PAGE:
Hawk Observatory: this is one of the most popular sites in North America for viewing the fall bird migration, especially hawks and other raptors, and we were there at just the right time of year. Even for non-experts such as us, it was a thrill to join in with everyone else on the special viewing platform, looking out for each speck in the sky. The Cape May Bird Observatory staff the platform during the migrating season, so there was an expert on hand to identify the birds for us and tell us something about them. Each year this organisation counts every hawk spotted and logs them daily. The platform is an elaborate structure with several tiers; beginners are asked to stand on the right side, where the hawk counters and interns are positioned, although this system wasn’t obvious when we were there.
World War II Bunker: the odd-looking (and it has to be said, rather ugly) structure down on the beach is the only remaining structure from the military base that was once on this site. This bunker was once 900 feet inland and would have been surrounded by earth and covered by sod, so that it would have looked as if it were a hill from the sea or air. Now much of it is submerged by the sea, a clear sign of the coastal erosion at this point, but at low tide you can still see the gun turrets at the front.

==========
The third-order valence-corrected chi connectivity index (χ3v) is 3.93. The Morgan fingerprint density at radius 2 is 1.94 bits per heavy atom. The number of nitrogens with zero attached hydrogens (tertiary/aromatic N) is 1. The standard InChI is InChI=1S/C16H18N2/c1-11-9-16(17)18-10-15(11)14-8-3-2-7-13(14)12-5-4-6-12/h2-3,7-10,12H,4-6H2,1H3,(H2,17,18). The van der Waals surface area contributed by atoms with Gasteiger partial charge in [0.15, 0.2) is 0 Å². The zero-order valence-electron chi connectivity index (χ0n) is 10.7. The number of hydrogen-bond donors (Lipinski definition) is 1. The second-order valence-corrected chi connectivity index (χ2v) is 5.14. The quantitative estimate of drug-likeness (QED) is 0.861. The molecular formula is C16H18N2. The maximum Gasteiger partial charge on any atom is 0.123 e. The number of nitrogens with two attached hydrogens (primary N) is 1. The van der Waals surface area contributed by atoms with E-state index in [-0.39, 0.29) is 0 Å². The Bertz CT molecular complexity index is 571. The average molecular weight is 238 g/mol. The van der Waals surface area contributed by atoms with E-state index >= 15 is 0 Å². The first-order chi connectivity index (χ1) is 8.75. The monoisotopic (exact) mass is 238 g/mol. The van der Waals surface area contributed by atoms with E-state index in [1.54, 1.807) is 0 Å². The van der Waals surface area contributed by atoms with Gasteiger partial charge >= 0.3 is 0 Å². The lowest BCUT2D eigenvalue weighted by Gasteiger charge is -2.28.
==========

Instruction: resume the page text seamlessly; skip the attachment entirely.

Museum: there is a small collection of exhibits mainly relating to local wildlife in the visitor centre at the park. The lady there was very helpful in helping me identify the butterfly I had photographed, which it turned out was the only member of the swallowtail family not to have a swallowtail – no wonder I was confused!
As well as all of the above, there’s a lovely beach to walk or sit on, depending on the time of year (I imagine it could be great here in the winter!) and a covered decked area overlooking the sea with a few picnic tables. There are public toilets but no food or drinks available for sale, so do as we did and bring a picnic.